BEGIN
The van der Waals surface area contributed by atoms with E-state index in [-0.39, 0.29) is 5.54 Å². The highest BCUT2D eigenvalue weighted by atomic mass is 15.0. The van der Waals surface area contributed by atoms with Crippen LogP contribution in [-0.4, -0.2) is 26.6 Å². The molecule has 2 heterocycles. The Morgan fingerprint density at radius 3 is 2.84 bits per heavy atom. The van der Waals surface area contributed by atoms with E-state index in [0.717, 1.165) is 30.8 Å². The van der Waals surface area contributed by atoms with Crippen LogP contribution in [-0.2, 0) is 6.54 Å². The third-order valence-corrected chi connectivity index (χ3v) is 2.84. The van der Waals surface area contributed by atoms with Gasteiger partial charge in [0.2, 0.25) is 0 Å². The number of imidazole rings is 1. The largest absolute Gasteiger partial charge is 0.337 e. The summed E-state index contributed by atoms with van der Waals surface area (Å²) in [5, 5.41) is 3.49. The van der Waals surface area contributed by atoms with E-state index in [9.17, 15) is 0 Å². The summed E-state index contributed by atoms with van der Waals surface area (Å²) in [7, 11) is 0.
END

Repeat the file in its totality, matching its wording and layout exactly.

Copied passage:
The van der Waals surface area contributed by atoms with E-state index in [-0.39, 0.29) is 5.54 Å². The highest BCUT2D eigenvalue weighted by atomic mass is 15.0. The van der Waals surface area contributed by atoms with Crippen LogP contribution in [-0.4, -0.2) is 26.6 Å². The molecule has 2 heterocycles. The Morgan fingerprint density at radius 3 is 2.84 bits per heavy atom. The van der Waals surface area contributed by atoms with E-state index in [0.717, 1.165) is 30.8 Å². The van der Waals surface area contributed by atoms with Crippen LogP contribution in [-0.2, 0) is 6.54 Å². The third-order valence-corrected chi connectivity index (χ3v) is 2.84. The van der Waals surface area contributed by atoms with Gasteiger partial charge in [0.2, 0.25) is 0 Å². The number of imidazole rings is 1. The largest absolute Gasteiger partial charge is 0.337 e. The summed E-state index contributed by atoms with van der Waals surface area (Å²) in [5, 5.41) is 3.49. The van der Waals surface area contributed by atoms with E-state index in [9.17, 15) is 0 Å². The summed E-state index contributed by atoms with van der Waals surface area (Å²) in [7, 11) is 0.